The horse owner. When you go to the home for your first consultation, be honest with the owner. Let them know if you do or don’t have any horse experience. Plan in advance to spend some time with the owner and the horse.

Blanketing, feeding, putting on a fly mask. If you are to blanket the horse at night, have the owner show you how she does it. Then you try it. There are lots of straps that wrap under the belly and through the legs.

Have her feed the horse, to see how he reacts when food is coming. Is he aggressive? What does she do about it? Does she allow you to hand-feed the horse a treat? Some horses are too pushy and it isn't safe.

In the summer, many horses wear a fly mask. Some wear them 24/7, others will have them removed at night. The mask is made of fine mesh that the horse can see through. Some masks have earpieces that also protect the horse’s ears from flies. Lots of people try to put fly masks on upside down, so don’t be embarrassed to ask the owner for a demonstration!

Will the horse be in the stall when you clean? Have the owner show you. If she can pick manure around his feet without him kicking or getting irritated, that’s a good sign.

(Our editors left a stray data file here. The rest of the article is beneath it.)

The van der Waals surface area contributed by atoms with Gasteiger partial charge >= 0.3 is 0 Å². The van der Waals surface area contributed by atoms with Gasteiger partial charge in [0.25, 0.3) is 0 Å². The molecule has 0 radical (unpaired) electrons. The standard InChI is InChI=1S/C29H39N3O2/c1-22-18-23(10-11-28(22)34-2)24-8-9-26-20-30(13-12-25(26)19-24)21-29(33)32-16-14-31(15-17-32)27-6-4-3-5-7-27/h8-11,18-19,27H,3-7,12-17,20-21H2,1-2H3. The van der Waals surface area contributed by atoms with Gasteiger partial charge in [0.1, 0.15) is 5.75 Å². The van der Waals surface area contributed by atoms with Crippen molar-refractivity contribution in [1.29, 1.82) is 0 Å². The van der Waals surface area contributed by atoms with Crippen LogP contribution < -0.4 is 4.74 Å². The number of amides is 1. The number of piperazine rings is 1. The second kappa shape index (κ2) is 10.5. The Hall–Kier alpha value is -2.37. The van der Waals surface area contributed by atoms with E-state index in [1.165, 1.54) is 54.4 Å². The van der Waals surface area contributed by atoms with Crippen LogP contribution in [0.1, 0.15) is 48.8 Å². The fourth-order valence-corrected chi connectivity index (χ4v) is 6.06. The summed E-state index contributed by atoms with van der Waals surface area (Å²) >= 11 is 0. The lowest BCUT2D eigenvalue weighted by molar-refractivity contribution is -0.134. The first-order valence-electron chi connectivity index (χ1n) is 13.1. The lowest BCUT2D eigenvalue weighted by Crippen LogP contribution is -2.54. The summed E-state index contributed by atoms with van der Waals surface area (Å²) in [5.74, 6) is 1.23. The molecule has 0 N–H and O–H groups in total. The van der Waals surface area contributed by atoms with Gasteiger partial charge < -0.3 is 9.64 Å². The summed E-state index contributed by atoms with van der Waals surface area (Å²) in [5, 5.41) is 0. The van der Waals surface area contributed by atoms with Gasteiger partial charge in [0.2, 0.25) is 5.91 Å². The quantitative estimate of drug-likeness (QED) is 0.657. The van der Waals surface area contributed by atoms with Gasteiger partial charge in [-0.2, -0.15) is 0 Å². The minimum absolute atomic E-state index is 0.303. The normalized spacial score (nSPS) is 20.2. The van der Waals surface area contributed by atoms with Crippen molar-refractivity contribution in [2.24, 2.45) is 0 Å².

Haltering and leading a horse safely. If you are to turn out the horse in an arena, have her show you how she puts on the halter, leads the horse, and how he reacts to all of it. He may get pretty worked up when he realizes he’s going out to play. Can you handle him?

Be careful how you carry a lead rope. Do NOT wrap it around your arm so he can’t pull it away from you. Carry the rope so you can drop it quickly if you have to. See the photos here for a clearer explanation.

Tying a horse. Tie high. You don’t want the rope down low where he can step over it and get tangled. Let him hold his head comfortably, not too high, not too low.

Calm an excited horse. A worried or excited horse will dance around and throw his head up in the air. The worst thing you can do is try to make him stand still. His next trick will be to explode and take off. Let him move a little, maybe in a tight circle around you. Face him toward something that scares him, but don’t make him get closer until he calms down. Watch his ears so you can identify the source of his discomfort.